back to article Kiwi ISP offers geo-block workaround

A newly-launched New Zealand ISP, FYX, promises to try and avoid geo-blocking regimes that restrict access to certain content to residents of a select group of nations. Geoblocking is particularly annoying in nations beyond Europe and North America, as smaller market sizes and lower profit potential mean content producers make …

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Geoblocking is particularly annoying in nations beyond Europe and North America, as lower mobility and grey import laws mean content producers rip off consumers.

There, fixed it for you.

You'll still probably need a foreign credit-card to make this work properly for most people. Now that could be an interesting money-spinner for the ISP...

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Geoblocking is particularly annoying in nations beyond Europe...

... /me checks... yes in Europe, yes in EU, being ripped off for everything yes, being geoblocked in everything yes...

So no not beyond Europe... even in Europe.

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\\\

Ignoring VPNs & proxies .......

With the case of the landlady showing football using a foreign decoder, and the ECJ upholding the freedom to provide services, I've always wondered why I can't subscribe to a Spanish ISP, for example. Would be great if the UK snoop law goes ahead.

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Re: Ignoring VPNs & proxies .......

You'd still need to use a British source for a physical connection, so it isn't so easy to get round the UK laws. In the decade since 9/11 I think the security business has developed a paranoid fear of failure, while some governments have devoted huge effort to a de facto provocation of terrorism, through their choices of action.

None of them seem able to figure out that they might be playing the wrong game. Or is it that they want an excuse to snoop, and are willing to spend wealth and lives to provide that excuse?

It almost makes me wish I believed in Eternal Damnation, but for that to have an effect, a politician has to be able to look beyond the next election.

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Big Brother

Re: Ignoring VPNs & proxies .......

Easy enough today to hire use of a virtual server which you can configure as your own VPN endpoint in your preferred location. Your ISP, in terms of your visibility to those you contact, becomes the ISP which hosts your server. You will still need a contract with an ISP which delivers bits to and from your home address, but all they need see is an encrypted tunnel.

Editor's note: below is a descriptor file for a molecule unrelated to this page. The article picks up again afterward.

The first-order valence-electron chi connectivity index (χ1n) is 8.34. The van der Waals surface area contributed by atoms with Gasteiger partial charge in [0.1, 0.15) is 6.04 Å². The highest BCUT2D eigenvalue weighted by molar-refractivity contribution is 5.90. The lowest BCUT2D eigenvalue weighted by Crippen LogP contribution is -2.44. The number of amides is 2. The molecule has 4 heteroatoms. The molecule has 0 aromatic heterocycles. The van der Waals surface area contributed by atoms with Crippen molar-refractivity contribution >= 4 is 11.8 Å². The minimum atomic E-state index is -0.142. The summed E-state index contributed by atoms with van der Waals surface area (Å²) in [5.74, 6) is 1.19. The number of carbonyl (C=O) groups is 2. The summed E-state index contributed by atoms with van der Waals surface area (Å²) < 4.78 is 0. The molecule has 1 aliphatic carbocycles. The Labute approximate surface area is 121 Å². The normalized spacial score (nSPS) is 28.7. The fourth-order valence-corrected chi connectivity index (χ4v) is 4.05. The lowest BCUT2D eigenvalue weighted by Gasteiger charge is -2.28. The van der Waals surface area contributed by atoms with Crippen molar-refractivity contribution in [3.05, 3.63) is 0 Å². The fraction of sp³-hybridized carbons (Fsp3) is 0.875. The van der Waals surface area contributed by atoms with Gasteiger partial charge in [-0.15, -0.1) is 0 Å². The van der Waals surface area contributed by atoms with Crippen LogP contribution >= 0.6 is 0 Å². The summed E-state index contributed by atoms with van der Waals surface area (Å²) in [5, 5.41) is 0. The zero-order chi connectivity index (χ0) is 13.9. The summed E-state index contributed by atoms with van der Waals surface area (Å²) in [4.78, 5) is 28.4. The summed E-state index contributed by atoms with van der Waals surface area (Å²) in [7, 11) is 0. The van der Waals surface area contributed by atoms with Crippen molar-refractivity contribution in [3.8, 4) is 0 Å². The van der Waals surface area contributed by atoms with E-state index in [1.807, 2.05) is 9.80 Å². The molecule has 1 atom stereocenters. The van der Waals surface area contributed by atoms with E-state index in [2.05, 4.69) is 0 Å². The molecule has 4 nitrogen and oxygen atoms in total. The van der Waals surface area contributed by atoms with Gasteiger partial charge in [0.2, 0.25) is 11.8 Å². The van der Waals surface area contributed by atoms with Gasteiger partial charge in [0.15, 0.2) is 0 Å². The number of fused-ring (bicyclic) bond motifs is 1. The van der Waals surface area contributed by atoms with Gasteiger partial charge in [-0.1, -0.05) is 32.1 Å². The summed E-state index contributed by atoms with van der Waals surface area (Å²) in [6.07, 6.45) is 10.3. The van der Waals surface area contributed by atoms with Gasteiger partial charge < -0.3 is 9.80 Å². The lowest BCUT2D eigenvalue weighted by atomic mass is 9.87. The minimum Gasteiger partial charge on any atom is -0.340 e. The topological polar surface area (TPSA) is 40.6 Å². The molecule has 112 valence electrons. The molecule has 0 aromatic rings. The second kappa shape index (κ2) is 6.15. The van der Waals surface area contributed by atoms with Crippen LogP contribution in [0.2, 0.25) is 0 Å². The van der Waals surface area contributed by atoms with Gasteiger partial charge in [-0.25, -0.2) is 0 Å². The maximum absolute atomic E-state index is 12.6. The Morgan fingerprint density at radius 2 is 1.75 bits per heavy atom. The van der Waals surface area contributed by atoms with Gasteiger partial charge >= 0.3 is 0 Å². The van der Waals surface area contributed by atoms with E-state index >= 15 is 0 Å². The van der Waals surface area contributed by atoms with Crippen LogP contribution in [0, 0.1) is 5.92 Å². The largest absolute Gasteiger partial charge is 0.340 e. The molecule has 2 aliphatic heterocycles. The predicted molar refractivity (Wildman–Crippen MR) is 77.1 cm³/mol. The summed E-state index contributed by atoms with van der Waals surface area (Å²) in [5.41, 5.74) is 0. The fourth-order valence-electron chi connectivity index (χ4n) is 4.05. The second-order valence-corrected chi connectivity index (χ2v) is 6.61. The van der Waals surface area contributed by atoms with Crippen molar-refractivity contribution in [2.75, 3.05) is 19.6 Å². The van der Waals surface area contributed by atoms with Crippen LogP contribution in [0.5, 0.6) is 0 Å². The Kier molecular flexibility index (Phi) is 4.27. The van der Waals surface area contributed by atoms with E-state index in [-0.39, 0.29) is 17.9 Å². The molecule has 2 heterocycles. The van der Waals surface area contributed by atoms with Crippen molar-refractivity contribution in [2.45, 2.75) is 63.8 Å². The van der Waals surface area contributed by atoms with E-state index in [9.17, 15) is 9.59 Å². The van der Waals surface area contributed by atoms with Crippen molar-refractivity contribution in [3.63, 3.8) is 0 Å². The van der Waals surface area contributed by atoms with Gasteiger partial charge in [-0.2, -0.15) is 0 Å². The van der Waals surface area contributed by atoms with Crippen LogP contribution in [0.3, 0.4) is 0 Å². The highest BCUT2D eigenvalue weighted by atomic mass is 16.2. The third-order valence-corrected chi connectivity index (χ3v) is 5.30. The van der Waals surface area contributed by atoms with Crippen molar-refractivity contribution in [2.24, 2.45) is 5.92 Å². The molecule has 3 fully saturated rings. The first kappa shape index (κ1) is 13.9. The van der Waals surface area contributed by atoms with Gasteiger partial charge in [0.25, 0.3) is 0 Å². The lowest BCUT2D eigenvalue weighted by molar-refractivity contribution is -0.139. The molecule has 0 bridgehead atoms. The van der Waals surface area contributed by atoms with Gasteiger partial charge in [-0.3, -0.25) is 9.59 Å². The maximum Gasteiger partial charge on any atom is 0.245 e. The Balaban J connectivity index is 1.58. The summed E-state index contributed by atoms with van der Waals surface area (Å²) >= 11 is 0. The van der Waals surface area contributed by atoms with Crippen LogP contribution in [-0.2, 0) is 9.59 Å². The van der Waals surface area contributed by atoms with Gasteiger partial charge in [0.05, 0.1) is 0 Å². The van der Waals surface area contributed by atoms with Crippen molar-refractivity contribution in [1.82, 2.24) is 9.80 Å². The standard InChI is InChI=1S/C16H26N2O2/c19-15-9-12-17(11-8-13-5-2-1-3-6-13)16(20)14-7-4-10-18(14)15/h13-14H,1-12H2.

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Anonymous Coward

Because..

..everyone knows that Azerbaijanian sheep pron is the best.

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Sigh!

And the worlds media companys wonder why people steal content.

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Re: Sigh!

The pressure from people who pirate has led to popular shows being broadcast at much the same time as they are in the States- 'Mad Men' for example. Without this pressure, we'd still be six months behind (though getting the show through the TV door sooner rather than later allows more time for DVD sales, too)

With films released in the cinema, there is another factor as to why we don't have to wait months: traditionally, reels of cellulose film were expensive to duplicate, so movies would play out in the US before the physical film was shipped to overseas theatres. The same technologies that allowed piracy are the same that have allowed movies to be released simultaneousness worldwide (ie fibre optics and a digital medium)

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Notes to block VPNs

What notes would they be? "Oh, there's the exit points, we'll block them"?

And within a week, new exit points spring up. Well done.

Maybe some people will see sense and just let Global Mode be. Of course, those interested in carving markets up into artificial geographic divisions will carry on trying to prevent it. All that stress and high blood pressure, and for some cheeky sod to work their way around your latest filter like it's not even there? I'd be pissed off too, but I don't imagine many people would be sympathetic.

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The Daily Show with John Stewart

...used to be a favourite of mine. Its producer, Comedy Central, used to make it available to people here in the UK on their website. Some time ago, it posted an apology, stating that it doesn't make the show available online in territories where it had licensed the rights to broadcast to a 3rd party. Which is perfectly reasonable - I could watch it on Channel 4's 4OD service, and take in their advertising. That is until Channel 4 ditched the show from their schedule in favour of something with Charlie Brooker in it.

Comedy Central haven't reinstated the service on their website (including the archive of old shows which Channel 4 never provided access to) at the request of Channel 4. Channel 4 are playing stupid and claimed, in an email to me, that they have no influence on Comedy Central's policy. It's a dog-in-the-manger situation. What happened to you, Channel 4? you used to be cool! [a long time ago, before Big Brother]

Its been a while since I've looked about for a work around.... I got halfway down a list of possible proxies, but gave up...

</rant>

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